A solution to the problem of output impedance variation in a CMOS output driver stage is to place an MOS device of appropriate polarity in series with each of the pull-up and pull-down devices, and to control the conduction of these additional devices according to programming signals that are compensated for variations in manufacturing process parameters, as well as compensated for changes in temperature. These additional devices constitute complementary output current mirrors whose respective programming signals are complementary, just as are the pull-up and pull=down devices they are in series with. A P-type programming signal may be referenced to +VDD and be produced from an N-type programming signal, referenced to GND, by the action of a gate voltage mirror that includes symmetrical N-type and P-type FET's in series. The N-type programming signal may be produced in the first instance from the gate voltage of an N-type FET used in a feedback loop that servos an external programming voltage to track an internally generated reference voltage. The external programming voltage arises according to the voltage drop across an external programming resistor according to the amount of current drawn through the resistor by the N-type FET in the feedback loop. This FET is also part of a current mirror that replicates the programming current in the gate voltage mirror. However, since the gate of the N-type FET connected to the programming resistor is in the feedback loop, but is not at the summing junction, it exhibits sizable variations that reflect differences attributable to both process variations and to temperature. Those exhibited variations are communicated into the gate voltage mirror in a logical sense that constitutes negative feedback. Hence the compensation. The complementary current mirrors mentioned above are not one to one, but instead have a known amount of gain. That, in conjunction with knowing the value of VDD, allows the determination in advance of a definite table of programming resistance values versus output impedances. The gain also allows the current through the external programming resistor to be small.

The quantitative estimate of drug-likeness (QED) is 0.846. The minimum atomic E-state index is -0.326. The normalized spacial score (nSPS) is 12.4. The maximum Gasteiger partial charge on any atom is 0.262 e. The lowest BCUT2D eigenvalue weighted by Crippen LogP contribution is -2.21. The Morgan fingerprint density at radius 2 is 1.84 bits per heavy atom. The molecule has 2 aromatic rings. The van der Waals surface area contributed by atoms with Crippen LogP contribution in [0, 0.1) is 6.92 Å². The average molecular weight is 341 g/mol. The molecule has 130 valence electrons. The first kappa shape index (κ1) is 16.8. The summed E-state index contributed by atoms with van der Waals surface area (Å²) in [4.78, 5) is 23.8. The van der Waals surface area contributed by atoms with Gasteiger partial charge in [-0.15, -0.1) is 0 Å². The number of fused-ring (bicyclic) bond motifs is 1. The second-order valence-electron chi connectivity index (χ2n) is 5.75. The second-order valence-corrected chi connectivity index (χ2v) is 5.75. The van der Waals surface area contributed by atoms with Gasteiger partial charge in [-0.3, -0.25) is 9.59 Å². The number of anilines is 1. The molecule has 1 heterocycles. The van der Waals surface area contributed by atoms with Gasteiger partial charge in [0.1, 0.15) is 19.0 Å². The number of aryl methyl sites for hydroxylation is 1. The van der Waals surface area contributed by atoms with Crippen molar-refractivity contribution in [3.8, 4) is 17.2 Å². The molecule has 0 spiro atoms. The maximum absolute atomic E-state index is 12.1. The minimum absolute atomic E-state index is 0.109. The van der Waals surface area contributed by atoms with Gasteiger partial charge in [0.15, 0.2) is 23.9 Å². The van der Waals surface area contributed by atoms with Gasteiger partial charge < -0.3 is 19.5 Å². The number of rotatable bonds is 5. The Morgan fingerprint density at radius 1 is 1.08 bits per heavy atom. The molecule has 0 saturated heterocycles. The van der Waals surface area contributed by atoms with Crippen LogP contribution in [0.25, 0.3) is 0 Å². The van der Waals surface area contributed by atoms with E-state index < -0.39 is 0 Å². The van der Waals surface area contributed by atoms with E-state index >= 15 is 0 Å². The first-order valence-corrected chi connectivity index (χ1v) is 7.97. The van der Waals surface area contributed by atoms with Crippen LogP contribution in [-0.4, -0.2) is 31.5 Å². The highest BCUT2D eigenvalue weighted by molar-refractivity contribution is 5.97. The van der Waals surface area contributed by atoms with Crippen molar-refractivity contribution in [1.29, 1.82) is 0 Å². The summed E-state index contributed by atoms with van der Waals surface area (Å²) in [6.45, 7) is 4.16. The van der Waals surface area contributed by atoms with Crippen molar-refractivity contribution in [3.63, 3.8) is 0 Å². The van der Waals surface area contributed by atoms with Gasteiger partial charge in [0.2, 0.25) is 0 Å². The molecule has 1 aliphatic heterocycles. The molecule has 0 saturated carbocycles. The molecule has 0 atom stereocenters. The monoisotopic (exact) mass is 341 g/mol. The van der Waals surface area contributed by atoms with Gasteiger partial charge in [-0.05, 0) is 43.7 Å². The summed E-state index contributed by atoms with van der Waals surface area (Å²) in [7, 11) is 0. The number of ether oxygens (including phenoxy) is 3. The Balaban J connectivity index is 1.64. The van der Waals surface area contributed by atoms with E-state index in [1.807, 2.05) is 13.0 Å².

FIG. 1 is a simplified schematic diagram of an externally programmable CMOS output stage constructed in accordance with the principles of the invention.
Refer now to FIG. 1, wherein is shown a simplified schematic 1 of a compensating externally programmable CMOS output driver. The figure shows one programmable current source 21 and two output driver stages 22 and 23. As the explanation proceeds it will be appreciated that one programmable current source serves to set, and also maintain through compensation, the drive level (source impedance) of an arbitrary plurality of output driver stages; e.g., for an entire bus. It will further be appreciated that there could easily be multiple arbitrary pluralities of output driver stages, with each such multiple having a source impedance that is independently controlled by an associated separate programmable current source.
In the present preferred embodiment the CMOS output stages 22 and 23 drive capacitively terminated transmission lines 17 and 24, respectively. The transmission lines have a characteristic impedance of Zo. Programmable current source 21 determines a composite source impedance for the CMOS output driver stages. That composite source impedance can be separated into a value Rsc (the source resistance while charging) and a value Rsd (the source resistance while discharging). Generally speaking, it is desirable that Rsc and Rsd be equal to each other and to the characteristic impedance Zo of the transmission line, although one can imagine that there might be special circumstances that would require them to be different.